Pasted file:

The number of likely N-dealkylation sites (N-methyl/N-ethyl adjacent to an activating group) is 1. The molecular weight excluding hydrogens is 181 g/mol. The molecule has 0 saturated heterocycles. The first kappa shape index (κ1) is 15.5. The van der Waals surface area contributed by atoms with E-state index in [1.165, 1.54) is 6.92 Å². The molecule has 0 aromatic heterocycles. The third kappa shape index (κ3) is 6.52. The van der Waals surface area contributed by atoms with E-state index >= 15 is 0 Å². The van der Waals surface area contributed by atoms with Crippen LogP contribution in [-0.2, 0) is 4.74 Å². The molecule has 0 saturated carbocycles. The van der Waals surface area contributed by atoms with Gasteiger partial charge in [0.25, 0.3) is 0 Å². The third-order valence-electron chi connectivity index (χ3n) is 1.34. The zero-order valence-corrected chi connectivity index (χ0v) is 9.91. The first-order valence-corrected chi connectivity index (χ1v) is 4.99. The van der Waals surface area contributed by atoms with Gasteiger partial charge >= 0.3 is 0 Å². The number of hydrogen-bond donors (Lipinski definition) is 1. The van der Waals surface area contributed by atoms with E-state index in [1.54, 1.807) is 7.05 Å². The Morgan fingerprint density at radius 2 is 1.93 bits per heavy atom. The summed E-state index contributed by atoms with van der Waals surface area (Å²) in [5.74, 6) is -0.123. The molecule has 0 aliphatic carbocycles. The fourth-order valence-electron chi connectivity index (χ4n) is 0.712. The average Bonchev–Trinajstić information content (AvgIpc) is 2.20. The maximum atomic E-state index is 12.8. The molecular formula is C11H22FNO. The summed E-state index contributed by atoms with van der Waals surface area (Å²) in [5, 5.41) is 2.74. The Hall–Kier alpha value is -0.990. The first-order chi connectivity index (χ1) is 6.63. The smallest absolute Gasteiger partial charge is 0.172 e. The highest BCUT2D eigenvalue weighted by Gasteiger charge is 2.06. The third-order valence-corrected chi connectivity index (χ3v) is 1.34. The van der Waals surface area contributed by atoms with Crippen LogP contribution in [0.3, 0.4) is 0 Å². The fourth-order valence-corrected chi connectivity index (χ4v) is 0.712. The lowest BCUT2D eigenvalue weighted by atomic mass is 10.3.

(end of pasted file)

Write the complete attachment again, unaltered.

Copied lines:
The number of likely N-dealkylation sites (N-methyl/N-ethyl adjacent to an activating group) is 1. The molecular weight excluding hydrogens is 181 g/mol. The molecule has 0 saturated heterocycles. The first kappa shape index (κ1) is 15.5. The van der Waals surface area contributed by atoms with E-state index in [1.165, 1.54) is 6.92 Å². The molecule has 0 aromatic heterocycles. The third kappa shape index (κ3) is 6.52. The van der Waals surface area contributed by atoms with E-state index >= 15 is 0 Å². The van der Waals surface area contributed by atoms with Crippen LogP contribution in [-0.2, 0) is 4.74 Å². The molecule has 0 saturated carbocycles. The van der Waals surface area contributed by atoms with Gasteiger partial charge in [0.25, 0.3) is 0 Å². The third-order valence-electron chi connectivity index (χ3n) is 1.34. The zero-order valence-corrected chi connectivity index (χ0v) is 9.91. The first-order valence-corrected chi connectivity index (χ1v) is 4.99. The van der Waals surface area contributed by atoms with Gasteiger partial charge >= 0.3 is 0 Å². The number of hydrogen-bond donors (Lipinski definition) is 1. The van der Waals surface area contributed by atoms with E-state index in [1.54, 1.807) is 7.05 Å². The Morgan fingerprint density at radius 2 is 1.93 bits per heavy atom. The summed E-state index contributed by atoms with van der Waals surface area (Å²) in [5.74, 6) is -0.123. The molecule has 0 aliphatic carbocycles. The fourth-order valence-electron chi connectivity index (χ4n) is 0.712. The average Bonchev–Trinajstić information content (AvgIpc) is 2.20. The maximum atomic E-state index is 12.8. The molecular formula is C11H22FNO. The summed E-state index contributed by atoms with van der Waals surface area (Å²) in [5, 5.41) is 2.74. The Hall–Kier alpha value is -0.990. The first-order chi connectivity index (χ1) is 6.63. The smallest absolute Gasteiger partial charge is 0.172 e. The highest BCUT2D eigenvalue weighted by Gasteiger charge is 2.06. The third-order valence-corrected chi connectivity index (χ3v) is 1.34. The van der Waals surface area contributed by atoms with Crippen LogP contribution in [0.3, 0.4) is 0 Å². The fourth-order valence-corrected chi connectivity index (χ4v) is 0.712. The lowest BCUT2D eigenvalue weighted by atomic mass is 10.3.